The Post revealed last week the BBC reinvests only 8.5 per cent of the £942 million it raises in the Midlands here as it launched a campaign demanding at least half is spent in the region.
Television production companies from the region claim the sector has been decimated by under-investment from the state broadcaster, with just £12.40 spent here for every £145.50 licence fee.
A new petition from the Campaign for Regional Broadcasting Midlands (CRBM), calls on the Secretary of State for Culture, Media and Sport - presently Bromsgrove MP Sajid Javid - to act.
If the BBC spent the same in the Midlands as it did in the North and South, the region would be £786 million-a-year better off.
Meanwhile, the licence fee itself is coming under pressure, with director-general Tony Hall this week calling for a broadcasting levy that would apply to every household to fund the BBC.
A city MP said such a catch-all levy would increase pressure on the broadcaster to spend a fair share in the Midlands.
On launching the petition, CRBM chairman Mike Bradley said: "All we are asking for is to be treated the same as every other region. All of the others get half or more of what they spend invested back into their region.
"We want to make sure that our proposals for the Midlands are on the table when the charter renewal negotiations begin in June and July.
"In the past, we have written to the BBC Trust chair, who has forwarded us to the Culture Secretary, who has forwarded us back to the BBC Trust chair. It seems the lack of investment in the Midlands is problem people are keen to pass on.
"Nobody has been prepared to challenge management decisions to close down production at The Mailbox."
The petition calls on the Culture Secretary to ensure half of licence fee income raised in the Midlands – which takes in the East as well as the West Midlands – is reinvested in the region within five years of a new charter.
It is in line with the Post's demands, outlined last week, which also include calls for 12.5 per cent of prime-time production to take place here and a new fund, at least part-backed by the licence fee, for production in the Midlands.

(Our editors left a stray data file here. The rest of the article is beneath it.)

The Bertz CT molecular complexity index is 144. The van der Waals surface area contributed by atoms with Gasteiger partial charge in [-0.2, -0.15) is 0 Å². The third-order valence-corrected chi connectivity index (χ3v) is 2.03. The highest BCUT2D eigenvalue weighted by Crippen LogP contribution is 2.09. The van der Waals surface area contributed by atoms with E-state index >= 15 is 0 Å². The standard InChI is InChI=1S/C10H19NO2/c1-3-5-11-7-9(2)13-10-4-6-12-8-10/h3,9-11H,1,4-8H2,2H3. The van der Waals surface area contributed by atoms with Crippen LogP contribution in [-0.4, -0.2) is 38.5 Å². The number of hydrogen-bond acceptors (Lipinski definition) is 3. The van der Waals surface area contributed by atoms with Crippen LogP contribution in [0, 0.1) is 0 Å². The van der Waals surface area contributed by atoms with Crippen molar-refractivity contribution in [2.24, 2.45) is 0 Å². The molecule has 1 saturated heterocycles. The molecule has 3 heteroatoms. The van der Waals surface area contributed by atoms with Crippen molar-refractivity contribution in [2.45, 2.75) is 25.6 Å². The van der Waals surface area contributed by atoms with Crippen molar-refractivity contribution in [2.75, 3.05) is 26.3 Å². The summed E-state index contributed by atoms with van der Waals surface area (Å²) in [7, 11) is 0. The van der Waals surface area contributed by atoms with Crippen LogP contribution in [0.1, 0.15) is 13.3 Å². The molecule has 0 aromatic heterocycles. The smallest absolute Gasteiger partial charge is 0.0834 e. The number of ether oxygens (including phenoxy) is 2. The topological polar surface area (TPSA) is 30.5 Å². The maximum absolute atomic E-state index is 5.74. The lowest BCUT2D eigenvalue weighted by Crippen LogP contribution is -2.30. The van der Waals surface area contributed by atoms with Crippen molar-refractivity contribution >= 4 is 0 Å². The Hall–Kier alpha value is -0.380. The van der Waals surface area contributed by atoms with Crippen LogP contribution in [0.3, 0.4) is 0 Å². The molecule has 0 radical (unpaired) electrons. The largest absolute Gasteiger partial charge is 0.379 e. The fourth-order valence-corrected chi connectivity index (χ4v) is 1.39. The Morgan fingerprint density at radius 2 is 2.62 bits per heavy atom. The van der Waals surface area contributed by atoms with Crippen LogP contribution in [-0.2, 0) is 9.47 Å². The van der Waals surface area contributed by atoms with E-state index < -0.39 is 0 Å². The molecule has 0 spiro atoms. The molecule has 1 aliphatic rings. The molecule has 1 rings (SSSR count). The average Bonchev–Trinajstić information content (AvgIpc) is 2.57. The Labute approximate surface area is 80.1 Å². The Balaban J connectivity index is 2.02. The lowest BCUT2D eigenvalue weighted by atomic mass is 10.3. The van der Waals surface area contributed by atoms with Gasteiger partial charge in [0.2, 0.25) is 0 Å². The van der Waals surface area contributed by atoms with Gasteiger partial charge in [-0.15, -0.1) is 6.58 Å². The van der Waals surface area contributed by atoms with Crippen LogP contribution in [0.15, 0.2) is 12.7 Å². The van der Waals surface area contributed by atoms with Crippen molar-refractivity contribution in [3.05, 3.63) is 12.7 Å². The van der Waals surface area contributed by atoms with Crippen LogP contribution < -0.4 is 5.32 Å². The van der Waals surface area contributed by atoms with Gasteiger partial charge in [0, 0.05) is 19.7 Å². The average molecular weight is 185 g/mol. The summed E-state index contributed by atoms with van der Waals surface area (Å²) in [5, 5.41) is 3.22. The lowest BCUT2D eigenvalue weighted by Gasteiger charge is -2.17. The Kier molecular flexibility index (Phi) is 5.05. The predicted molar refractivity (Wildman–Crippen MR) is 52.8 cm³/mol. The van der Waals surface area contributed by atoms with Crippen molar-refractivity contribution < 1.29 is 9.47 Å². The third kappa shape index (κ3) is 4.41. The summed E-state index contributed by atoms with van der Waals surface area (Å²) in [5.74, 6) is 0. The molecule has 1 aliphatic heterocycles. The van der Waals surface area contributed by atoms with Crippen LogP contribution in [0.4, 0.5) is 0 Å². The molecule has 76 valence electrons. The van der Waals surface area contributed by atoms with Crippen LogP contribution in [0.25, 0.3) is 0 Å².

BBC investment has been falling in the Midlands in the past five years - despite rising in every other UK region outside London.
Compared to the £12.40 per licence fee-payer the BBC spends in this region, it invests £80 in the North, £122 in Wales and £757 in London.
That is despite the East and West Midlands being the BBC’s largest region, with more than a quarter of its revenue raised here.
Mr Bradley said, with the charter renewal set to shape the BBC for ten years to come, it was vital for this region.
He said: "It is absolutely essential we break through now. My view is they will probably ratify the licence fee for the next charter, possibly with a view to looking for a replacement by the end of the charter period.
"That could mean the final ten years of this particular system – but we don’t have that much time.
"We are the only poor relation left and, unless we see some change, there won’t be any television production here."
City film producer Tom Lawes said work in Birmingham had dried up in the past five years on the back of under-investment from the BBC.
Mr Lawes, owner of the Electric Cinema, previously worked for the BBC but said he had seen the industry squeezed in recent years.
He said: "There is hardly any drama done here any more. Then we used to do some post production for the BBC when I started at the Electric - it was how I paid the bills at the start - but that work dried up.
"And it wasn't just me – all the companies which worked on the periphery saw their work dry up. They either collapsed or moved away, so there was a brain drain.
"Then, all of a sudden, you have a vacuum and anyone who wants to come into the area and produce anything would really struggle to find a crew."
So low is the BBC's expenditure in the Midlands, it invests less here than on one building - its Broadcasting House headquarters in London - which cost £89 million last year.
Politicians from the top three parties have backed the Post's campaign, along with representatives of Birmingham's once-great production sector.
City MP Gisela Stuart, who has campaigned for more BBC investment for years, said a licence fee shake-up strengthened calls for fairer representation.
Under new proposals, all families, regardless of whether they have a television, will have to pay to fund the BBC – meaning Midlanders will have no choice over paying into the broadcaster.
Mrs Stuart (Lab Edgbaston) said having a catch-all levy would increase pressure on the BBC to stop ignoring the Midlands.
She said: "This strengthens our case because we will have a directly population-based levy which no longer has anything to do with owning a television.
"It makes the argument about a correlation between where money is raised and expenditure in that region all the stronger."
Last week, the parliamentary Culture, Media and Sport Committee said the £145.50 annual licence fee should ultimately be replaced by a German-style "broadcasting levy" that would apply to every household.
The change would allow the BBC to collect funds from the estimated 500,000 households which claim not to have a television or only watch programmes on-demand through platforms like the BBC iPlayer.